by J. Kasper Oestergaard, European Correspondent.
Boeing and Airbus delivered 72 and 62 commercial jets in September 2016, compared to 77 and 49 during the same month last year, respectively. As of September 30, 2016, Boeing is trailing last year’s delivery figures with 563 (580 in 2015) commercial jets delivered, which is in line with company expectations. Airbus, on the other hand, has delivered 462 jets to date and is 16 deliveries ahead of last year.
In 2015, Boeing delivered 762 aircraft, ahead of Airbus’ 635, and both companies beat their 2015 delivery targets of 750-755 and ~630 aircraft, respectively. In 2014 and 2013, Boeing delivered a total of 723 and 648 jets, respectively, compared to Airbus’ 629 and 626. In late July 2016, Airbus reaffirmed its target of delivering at least 650 commercial jets in 2016, an increase of 15, or 2.4 percent, from 635 last year. Boeing, in contrast, has announced that deliveries could drop by 22, or 2.9 percent, to 740 from last year’s record of 762 deliveries.
In September 2016, Boeing delivered 46 737s, two 747-8s, two 767s, 10 777s, and 12 787s. Boeing currently plans to raise its 737 production rate from 42 per month today to 47 and 52 in 2017 and 2018, respectively. In early 2016, Boeing’s CEO, Dennis Muilenburg, announced that demand supports a further increase to 57 737s per month in 2019. Airbus is slowly ramping up deliveries of its A350 XWB and this, combined with a higher A320 production rate of 46 per month (commenced Q2 2016), means that the company is narrowing the gap in the deliveries race. In September 2016, Airbus delivered 53 A320s, three A330s, five A350s, and one A380.
With five A350-900 deliveries in September, Airbus still has to deliver 24 of the new long-haul jets to meet its target of 50 for the year, which now seems extremely difficult. The company expects to deliver more than 100 A350s in 2018, when the production rate will hit 10 per month.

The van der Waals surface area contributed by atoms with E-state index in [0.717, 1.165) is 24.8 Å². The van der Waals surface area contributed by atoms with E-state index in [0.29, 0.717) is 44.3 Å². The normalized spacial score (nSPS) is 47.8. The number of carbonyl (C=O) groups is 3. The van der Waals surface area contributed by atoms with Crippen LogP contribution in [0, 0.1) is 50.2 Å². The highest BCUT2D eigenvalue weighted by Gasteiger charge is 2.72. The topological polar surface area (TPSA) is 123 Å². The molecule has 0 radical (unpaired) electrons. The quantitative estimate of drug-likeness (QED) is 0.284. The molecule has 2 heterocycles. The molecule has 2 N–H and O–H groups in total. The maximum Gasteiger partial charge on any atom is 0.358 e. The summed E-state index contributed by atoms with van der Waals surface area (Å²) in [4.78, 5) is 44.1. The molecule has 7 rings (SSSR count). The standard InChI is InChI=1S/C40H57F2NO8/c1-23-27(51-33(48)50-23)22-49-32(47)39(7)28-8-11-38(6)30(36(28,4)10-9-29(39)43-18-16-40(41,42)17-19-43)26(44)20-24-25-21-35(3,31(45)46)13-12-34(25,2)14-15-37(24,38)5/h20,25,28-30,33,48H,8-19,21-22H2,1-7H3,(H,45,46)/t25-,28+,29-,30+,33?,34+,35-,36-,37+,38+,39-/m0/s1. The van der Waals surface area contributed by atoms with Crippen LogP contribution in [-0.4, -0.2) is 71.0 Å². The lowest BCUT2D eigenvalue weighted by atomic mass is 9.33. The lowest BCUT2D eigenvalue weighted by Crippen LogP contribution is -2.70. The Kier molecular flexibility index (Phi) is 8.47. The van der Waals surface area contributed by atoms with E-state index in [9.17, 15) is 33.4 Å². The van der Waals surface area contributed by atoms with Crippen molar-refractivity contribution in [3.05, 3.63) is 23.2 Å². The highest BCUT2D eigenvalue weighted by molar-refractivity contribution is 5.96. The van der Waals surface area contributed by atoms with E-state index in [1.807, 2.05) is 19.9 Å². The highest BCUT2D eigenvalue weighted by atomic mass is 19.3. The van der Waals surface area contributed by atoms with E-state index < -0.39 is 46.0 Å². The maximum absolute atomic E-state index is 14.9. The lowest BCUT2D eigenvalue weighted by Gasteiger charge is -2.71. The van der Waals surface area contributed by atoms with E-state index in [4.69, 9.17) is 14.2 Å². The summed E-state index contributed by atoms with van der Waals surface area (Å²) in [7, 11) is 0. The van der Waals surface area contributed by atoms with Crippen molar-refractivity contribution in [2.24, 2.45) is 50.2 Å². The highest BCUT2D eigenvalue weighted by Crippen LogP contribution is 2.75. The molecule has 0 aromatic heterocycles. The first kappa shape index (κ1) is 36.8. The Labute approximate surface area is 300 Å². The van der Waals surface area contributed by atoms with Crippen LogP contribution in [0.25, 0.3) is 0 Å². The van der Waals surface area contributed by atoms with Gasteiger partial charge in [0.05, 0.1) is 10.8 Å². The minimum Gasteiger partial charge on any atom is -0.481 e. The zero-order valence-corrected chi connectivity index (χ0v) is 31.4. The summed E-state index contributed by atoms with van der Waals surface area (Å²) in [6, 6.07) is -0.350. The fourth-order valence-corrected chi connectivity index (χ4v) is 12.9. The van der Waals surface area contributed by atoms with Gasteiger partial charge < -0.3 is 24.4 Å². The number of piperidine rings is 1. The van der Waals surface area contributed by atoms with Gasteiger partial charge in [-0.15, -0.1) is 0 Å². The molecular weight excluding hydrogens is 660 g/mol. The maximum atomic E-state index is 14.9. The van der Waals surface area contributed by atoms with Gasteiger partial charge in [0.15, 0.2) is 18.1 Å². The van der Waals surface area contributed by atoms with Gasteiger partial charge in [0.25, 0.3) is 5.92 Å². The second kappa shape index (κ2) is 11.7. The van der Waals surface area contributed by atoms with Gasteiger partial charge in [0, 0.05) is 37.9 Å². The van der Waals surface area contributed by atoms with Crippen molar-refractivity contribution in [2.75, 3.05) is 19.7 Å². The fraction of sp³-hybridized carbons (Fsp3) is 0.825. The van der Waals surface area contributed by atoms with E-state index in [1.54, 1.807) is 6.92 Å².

In the orders race, Boeing had an average month of September with 55 gross orders and 30 cancellations (net of 25). Of the 55 aircraft orders booked during the month, 25 were 737 MAX 8 jets for Donghai Airlines based in Shenzhen, China. Airbus had a decent order haul in September and landed 49 gross orders; however, the company also incurred 107 cancellations (=> -58 net), the vast majority of which were A320ceo narrowbodies – see full list of orders in data table below. In 2015, Airbus booked a total of 1,036 net orders, while Boeing finished the year with 768 net new orders, or 268 fewer than Airbus. In both 2014 and 2013, Airbus won the orders race with 1,456 and 1,503 net new orders, respectively, ahead of Boeing with 1,432 and 1,355.
Airbus’ order backlog as of September 30, 2016, stands at 6,749 jets (of which 5,520, or 82%, are A320 family narrowbodies), ahead of Boeing’s 5,612 (of which 4,350, or 78%, are 737 narrowbody jets). The number of Airbus aircraft to be built and delivered represents a >10-year backlog (10.6 years of production). In comparison, Boeing’s backlog would “only” last 7.4 years at the 2015 production level.
An important question for the industry is whether the massive backlogs peaked in 2015 or will continue to grow throughout 2016. Airbus is 435 net orders down so far this year compared to January-September 2015, while Boeing is down 67. Both companies are likely to experience their lowest order haul since 2009. Recently, Boeing was reported to target only 535 orders for 2016 in an internal company forecast – well below its original forecast of 740-745 jets. Furthermore, Boeing has opted to leave list prices unchanged this year. The last time this happened was in 2001 and 2009. The prices set in July 2015 therefore continue to serve as the basis for talks with customers.
It is getting increasingly likely that backlogs at both companies will decline in 2016, owing to slower GDP growth and low oil prices. According to both Airbus and Boeing, the demand for passenger aircraft is tied to growth in worldwide revenue passenger miles (RPMs), which again is highly correlated with global GDP growth. The decline in orders should not be a major source of concern for jet makers, however. Backlogs remain near all-time highs and will provide stability and growth for years to come. The main concern for both companies continues to be cost and managing extensive global supply chains.
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